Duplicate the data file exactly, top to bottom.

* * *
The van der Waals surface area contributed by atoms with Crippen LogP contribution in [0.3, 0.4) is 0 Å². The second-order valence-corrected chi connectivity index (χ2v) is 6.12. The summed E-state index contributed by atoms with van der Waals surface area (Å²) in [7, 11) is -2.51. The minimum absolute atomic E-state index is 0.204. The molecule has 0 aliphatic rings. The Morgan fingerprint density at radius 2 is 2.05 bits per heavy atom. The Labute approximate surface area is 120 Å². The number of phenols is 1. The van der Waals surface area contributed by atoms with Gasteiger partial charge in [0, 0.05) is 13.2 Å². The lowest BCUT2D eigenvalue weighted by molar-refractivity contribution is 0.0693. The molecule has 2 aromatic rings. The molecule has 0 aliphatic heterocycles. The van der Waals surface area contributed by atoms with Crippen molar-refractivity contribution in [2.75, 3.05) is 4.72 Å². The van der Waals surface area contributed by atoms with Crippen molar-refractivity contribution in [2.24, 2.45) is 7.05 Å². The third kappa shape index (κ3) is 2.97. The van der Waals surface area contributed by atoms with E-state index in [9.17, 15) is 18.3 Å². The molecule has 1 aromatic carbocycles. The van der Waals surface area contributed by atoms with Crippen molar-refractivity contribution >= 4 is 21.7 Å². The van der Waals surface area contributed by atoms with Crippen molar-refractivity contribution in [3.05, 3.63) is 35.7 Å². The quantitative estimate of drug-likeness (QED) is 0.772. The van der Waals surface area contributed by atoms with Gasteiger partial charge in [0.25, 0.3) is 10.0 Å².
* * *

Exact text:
The van der Waals surface area contributed by atoms with Crippen LogP contribution in [0.3, 0.4) is 0 Å². The second-order valence-corrected chi connectivity index (χ2v) is 6.12. The summed E-state index contributed by atoms with van der Waals surface area (Å²) in [7, 11) is -2.51. The minimum absolute atomic E-state index is 0.204. The molecule has 0 aliphatic rings. The Morgan fingerprint density at radius 2 is 2.05 bits per heavy atom. The Labute approximate surface area is 120 Å². The number of phenols is 1. The van der Waals surface area contributed by atoms with Gasteiger partial charge in [0, 0.05) is 13.2 Å². The lowest BCUT2D eigenvalue weighted by molar-refractivity contribution is 0.0693. The molecule has 2 aromatic rings. The molecule has 0 aliphatic heterocycles. The van der Waals surface area contributed by atoms with Crippen molar-refractivity contribution in [2.75, 3.05) is 4.72 Å². The van der Waals surface area contributed by atoms with Crippen molar-refractivity contribution in [2.24, 2.45) is 7.05 Å². The third kappa shape index (κ3) is 2.97. The van der Waals surface area contributed by atoms with E-state index in [9.17, 15) is 18.3 Å². The molecule has 1 aromatic carbocycles. The van der Waals surface area contributed by atoms with Crippen molar-refractivity contribution >= 4 is 21.7 Å². The van der Waals surface area contributed by atoms with Crippen molar-refractivity contribution in [3.05, 3.63) is 35.7 Å². The quantitative estimate of drug-likeness (QED) is 0.772. The van der Waals surface area contributed by atoms with Gasteiger partial charge in [0.25, 0.3) is 10.0 Å².